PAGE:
From The Mobilist Inbox This Week
Each Wednesday, The Mobilist highlights reader articles on Medium, comments, and updates.
The first item has been corrected to show that the total loss is about 25%, and 2%-3% in the first 24 hours. (h/t Matt Lacey)
‘Not so fast’ for lithium metal anodes: A surprising new paper in Nature Energy suggests that many of the most promising current lithium-metal batteries may have a fatal defect. The paper, authored by nine researchers at Stanford led by Yi Cui, a prominent materials scientist, says that when lithium metal is at rest, it loses 2%-3% of its capacity the first 24 hours, and eventually about 25%. In battery parlance, its “calendar life” is shortened while it is just sitting around. If that is the case, lithium metal batteries — regarded as a Holy Grail technology for affordable next-generation electric vehicles — might not be deployable. “It’s a possible show-stopper,” said Venkat Viswanathan, a professor of mechanical engineering at Carnegie Mellon.
A little less than a decade ago, a much-sought high voltage version of NMC, the workhorse lithium-ion formulation, turned out to have its own fatal flaw: Its voltage faded on every cycle, making it commercially unusable and disappointing customers like General Motors. But how did the high-voltage NMC ever get to GM with this flaw? It turned out that no one had bothered to check the voltage.
It appears to be the same with lithium-metal. Everyone has seemed laser-focused on other metrics and simply have not checked the material’s calendar life, Viswanathan said. In the case of voltage fade, the U.S. Department of Energy ordered much of the federally funded battery community to halt everything and try to fix it. Viswanathan said the same sort of action may be necessary with the apparent lithium-metal problem.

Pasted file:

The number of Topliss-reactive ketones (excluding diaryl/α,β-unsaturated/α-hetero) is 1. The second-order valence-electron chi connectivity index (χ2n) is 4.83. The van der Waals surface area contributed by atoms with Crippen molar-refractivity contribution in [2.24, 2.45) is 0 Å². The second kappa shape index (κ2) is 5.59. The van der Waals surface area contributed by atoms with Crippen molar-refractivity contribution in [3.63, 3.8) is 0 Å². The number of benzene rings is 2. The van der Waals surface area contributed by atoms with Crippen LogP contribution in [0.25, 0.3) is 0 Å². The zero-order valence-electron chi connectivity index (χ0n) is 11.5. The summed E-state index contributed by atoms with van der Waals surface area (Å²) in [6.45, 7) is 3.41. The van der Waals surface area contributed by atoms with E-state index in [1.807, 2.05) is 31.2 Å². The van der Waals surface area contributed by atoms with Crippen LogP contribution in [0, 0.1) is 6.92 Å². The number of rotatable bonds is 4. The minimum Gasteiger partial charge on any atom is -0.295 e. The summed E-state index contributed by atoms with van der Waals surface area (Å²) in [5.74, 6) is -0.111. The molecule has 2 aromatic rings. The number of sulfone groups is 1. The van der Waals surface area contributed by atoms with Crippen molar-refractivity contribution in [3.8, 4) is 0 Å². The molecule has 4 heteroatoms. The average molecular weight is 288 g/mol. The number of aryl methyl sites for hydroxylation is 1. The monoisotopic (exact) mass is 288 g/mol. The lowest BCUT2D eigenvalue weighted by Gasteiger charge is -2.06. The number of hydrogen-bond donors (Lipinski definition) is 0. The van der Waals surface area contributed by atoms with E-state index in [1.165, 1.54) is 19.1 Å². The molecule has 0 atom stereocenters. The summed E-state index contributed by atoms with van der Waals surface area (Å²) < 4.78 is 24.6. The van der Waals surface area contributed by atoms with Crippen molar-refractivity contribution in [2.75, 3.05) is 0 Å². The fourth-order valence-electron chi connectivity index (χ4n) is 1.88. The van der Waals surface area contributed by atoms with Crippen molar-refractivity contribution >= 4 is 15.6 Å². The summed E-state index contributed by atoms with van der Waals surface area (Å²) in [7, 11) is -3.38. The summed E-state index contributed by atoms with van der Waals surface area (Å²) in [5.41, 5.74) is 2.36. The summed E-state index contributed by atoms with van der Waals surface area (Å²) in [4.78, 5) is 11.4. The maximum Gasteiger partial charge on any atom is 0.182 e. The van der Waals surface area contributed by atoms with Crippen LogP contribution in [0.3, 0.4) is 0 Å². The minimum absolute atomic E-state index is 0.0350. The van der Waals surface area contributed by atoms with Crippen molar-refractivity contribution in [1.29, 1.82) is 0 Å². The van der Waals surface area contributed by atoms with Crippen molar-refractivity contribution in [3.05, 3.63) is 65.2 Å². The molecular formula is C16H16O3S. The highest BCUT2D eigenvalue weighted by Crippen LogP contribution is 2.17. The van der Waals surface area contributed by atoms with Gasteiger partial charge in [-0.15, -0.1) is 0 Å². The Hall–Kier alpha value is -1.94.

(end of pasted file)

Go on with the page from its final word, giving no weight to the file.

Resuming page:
The Nature Energy paper looked specifically at lithium-metal batteries using liquid electrolyte. Qichao Hu, CEO of SES, a lithium-metal startup, told me that what the paper is pointing out, however, seems to affect only liquid-electrolyte batteries using ether-based solvents. “It depends on the solvent chemical structure,” Hu said. He said the problem also affects solid-state lithium-metal batteries.
Cui did not respond to an email. Neither did QuantumScape, a leading lithium-metal anode startup, in which Volkswagen is the top investor.
The safety of Teslas: Much is being reported on safety concerns surrounding Tesla. In this piece on the Medium platform, Mobilist reader Taylor Ford looks at various aspects of the safety of the new Plaid Tesla S.
An explosion of battery media: The elevated mania around EVs has triggered a gusher of quality blogs, newsletters, podcasts and YouTube channels concentrating on batteries. The newest to this party is Cellsiders, a weekly podcast diving deep into chemistry, metals and market forces. It comes on top of Intercalation Station, an authoritative newsletter. There also are The Limiting Factor and Battery Bulletin, must-watch YouTube channels. There is a blog called BatteryBits. Every week, battery professionals from around the world are meeting to chat about the field in the Battery Brunch. Finally, Venkat Srinivasan, a leading battery scientist at Argonne National Laboratory, says he wants to resurrect his much-read former blog, This Week in Batteries. This is not an exhaustive list. Tell us about your own outlet in the comments section below.